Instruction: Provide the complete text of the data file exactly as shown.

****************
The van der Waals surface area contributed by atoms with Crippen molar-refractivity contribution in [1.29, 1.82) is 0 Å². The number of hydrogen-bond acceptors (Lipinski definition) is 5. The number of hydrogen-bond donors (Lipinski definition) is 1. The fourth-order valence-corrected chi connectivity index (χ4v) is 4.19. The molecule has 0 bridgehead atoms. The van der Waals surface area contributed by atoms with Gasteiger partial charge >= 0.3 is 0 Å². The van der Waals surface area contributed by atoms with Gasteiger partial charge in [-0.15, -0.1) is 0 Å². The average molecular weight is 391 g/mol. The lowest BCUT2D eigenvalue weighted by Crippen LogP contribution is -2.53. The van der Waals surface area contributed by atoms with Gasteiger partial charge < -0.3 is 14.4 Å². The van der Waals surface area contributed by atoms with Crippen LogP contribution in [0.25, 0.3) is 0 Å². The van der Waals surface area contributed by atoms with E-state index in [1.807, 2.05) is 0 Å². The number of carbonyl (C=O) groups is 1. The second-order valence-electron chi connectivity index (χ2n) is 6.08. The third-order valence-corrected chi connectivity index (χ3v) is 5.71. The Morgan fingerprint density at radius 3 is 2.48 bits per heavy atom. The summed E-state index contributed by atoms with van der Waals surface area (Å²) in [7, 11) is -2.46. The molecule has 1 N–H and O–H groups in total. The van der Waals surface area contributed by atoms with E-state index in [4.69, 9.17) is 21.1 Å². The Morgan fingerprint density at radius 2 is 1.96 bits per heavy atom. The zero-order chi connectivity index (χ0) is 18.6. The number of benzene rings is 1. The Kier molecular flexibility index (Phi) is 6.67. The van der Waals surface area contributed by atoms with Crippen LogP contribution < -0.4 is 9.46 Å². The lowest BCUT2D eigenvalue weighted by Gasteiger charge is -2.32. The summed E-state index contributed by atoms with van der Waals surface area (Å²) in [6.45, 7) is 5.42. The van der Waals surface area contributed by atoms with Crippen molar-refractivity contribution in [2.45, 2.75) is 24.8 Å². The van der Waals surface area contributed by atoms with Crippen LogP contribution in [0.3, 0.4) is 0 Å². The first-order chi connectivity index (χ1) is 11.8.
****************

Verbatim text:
The van der Waals surface area contributed by atoms with Crippen molar-refractivity contribution in [1.29, 1.82) is 0 Å². The number of hydrogen-bond acceptors (Lipinski definition) is 5. The number of hydrogen-bond donors (Lipinski definition) is 1. The fourth-order valence-corrected chi connectivity index (χ4v) is 4.19. The molecule has 0 bridgehead atoms. The van der Waals surface area contributed by atoms with Gasteiger partial charge >= 0.3 is 0 Å². The van der Waals surface area contributed by atoms with Gasteiger partial charge in [-0.15, -0.1) is 0 Å². The average molecular weight is 391 g/mol. The lowest BCUT2D eigenvalue weighted by Crippen LogP contribution is -2.53. The van der Waals surface area contributed by atoms with Gasteiger partial charge < -0.3 is 14.4 Å². The van der Waals surface area contributed by atoms with Crippen LogP contribution in [0.25, 0.3) is 0 Å². The van der Waals surface area contributed by atoms with E-state index in [1.807, 2.05) is 0 Å². The number of carbonyl (C=O) groups is 1. The second-order valence-electron chi connectivity index (χ2n) is 6.08. The third-order valence-corrected chi connectivity index (χ3v) is 5.71. The Morgan fingerprint density at radius 3 is 2.48 bits per heavy atom. The summed E-state index contributed by atoms with van der Waals surface area (Å²) in [7, 11) is -2.46. The molecule has 1 N–H and O–H groups in total. The van der Waals surface area contributed by atoms with E-state index in [4.69, 9.17) is 21.1 Å². The Morgan fingerprint density at radius 2 is 1.96 bits per heavy atom. The zero-order chi connectivity index (χ0) is 18.6. The number of benzene rings is 1. The Kier molecular flexibility index (Phi) is 6.67. The van der Waals surface area contributed by atoms with Crippen LogP contribution < -0.4 is 9.46 Å². The lowest BCUT2D eigenvalue weighted by Gasteiger charge is -2.32. The summed E-state index contributed by atoms with van der Waals surface area (Å²) in [6.45, 7) is 5.42. The van der Waals surface area contributed by atoms with Crippen molar-refractivity contribution in [2.45, 2.75) is 24.8 Å². The van der Waals surface area contributed by atoms with Crippen LogP contribution in [0.3, 0.4) is 0 Å². The first-order chi connectivity index (χ1) is 11.8.